Minor Planet 4 Vesta (Mag 6.5) is the 2nd most massive object in the asteroid belt with a diameter of just over 329 miles. It is the brightest of all the asteroids and can be found in Leo the Lion right where the lion’s heart would be. It is now about 136 million miles from Earth, getting closer & brighter and has a period of 3.63 years.

Minor Planet 3 Juno (Mag 9.5) reached opposition in September and was brighter than it had been since 2005. It is only 1/4th the diameter of Ceres yet was one of the first 4 asteroids discovered. It can be found above Cetus this month about 30 degrees from Uranus. It is about 203 million miles from Earth getting further every day and has a period of 4.36 years.

 Deep Sky:
Lets look for some objects this month near Mars in constellation Cancer. In fact M44 will be only a few degrees from Mars Saturday evening and both can be seen together in binoculars.

Open Cluster M44 (Mag 3.1), known as the Beehive star cluster is found about half way along a line formed by star Pollux in Gemini and star Regulus in Leo.  It is 580 light years away and spans 16 light years. This cluster contains at least 50 stars, the brightest about magnitude 6.3, that Messier observed clear back in 1769. It’s age is estimated to be 660 million years old.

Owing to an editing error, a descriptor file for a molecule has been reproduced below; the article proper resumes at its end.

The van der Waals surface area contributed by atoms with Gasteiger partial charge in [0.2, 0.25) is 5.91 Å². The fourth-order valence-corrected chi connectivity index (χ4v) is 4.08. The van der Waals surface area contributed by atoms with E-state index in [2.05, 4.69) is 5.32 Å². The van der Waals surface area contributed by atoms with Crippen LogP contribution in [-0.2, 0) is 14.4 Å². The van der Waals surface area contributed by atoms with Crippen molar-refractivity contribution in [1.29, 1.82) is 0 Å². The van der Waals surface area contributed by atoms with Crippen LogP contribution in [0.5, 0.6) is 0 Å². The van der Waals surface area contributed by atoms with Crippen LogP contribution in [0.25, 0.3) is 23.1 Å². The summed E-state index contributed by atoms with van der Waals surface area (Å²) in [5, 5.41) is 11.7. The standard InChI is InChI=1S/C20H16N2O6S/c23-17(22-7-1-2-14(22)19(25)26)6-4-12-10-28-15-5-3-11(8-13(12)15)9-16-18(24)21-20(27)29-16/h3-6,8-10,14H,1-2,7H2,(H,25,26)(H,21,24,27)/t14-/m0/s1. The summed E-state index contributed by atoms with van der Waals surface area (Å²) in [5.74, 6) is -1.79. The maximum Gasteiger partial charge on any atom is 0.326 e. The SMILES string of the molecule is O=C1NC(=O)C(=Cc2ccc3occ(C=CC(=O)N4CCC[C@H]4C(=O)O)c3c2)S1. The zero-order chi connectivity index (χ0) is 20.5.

Open cluster M67 (Mag 6.9), known as the King Cobra is found about 10 degrees below M44 and forms the apex of a shallow isosceles triangle between Regulus & Procyon. It is thought to be 2,700 light years away and spans 24 light years. The cluster contains about 200 stars, the brightest being magnitude 9.7 and it’s age is estimated to be 3.2 billion years old. Messier observed this object in 1780.
 Don't forget to bring your gloves, coats & sweaters because it will get very cold as the sun sets and as the night approaches midnight when we close. After you set up your telescope, there are three picnic tables where you can sit and eat food you might bring, while waiting for it to get dark. Please remember to cart off all your trash as there are no garbage cans at BSC. Hope to see you there.
Your OCA star party host,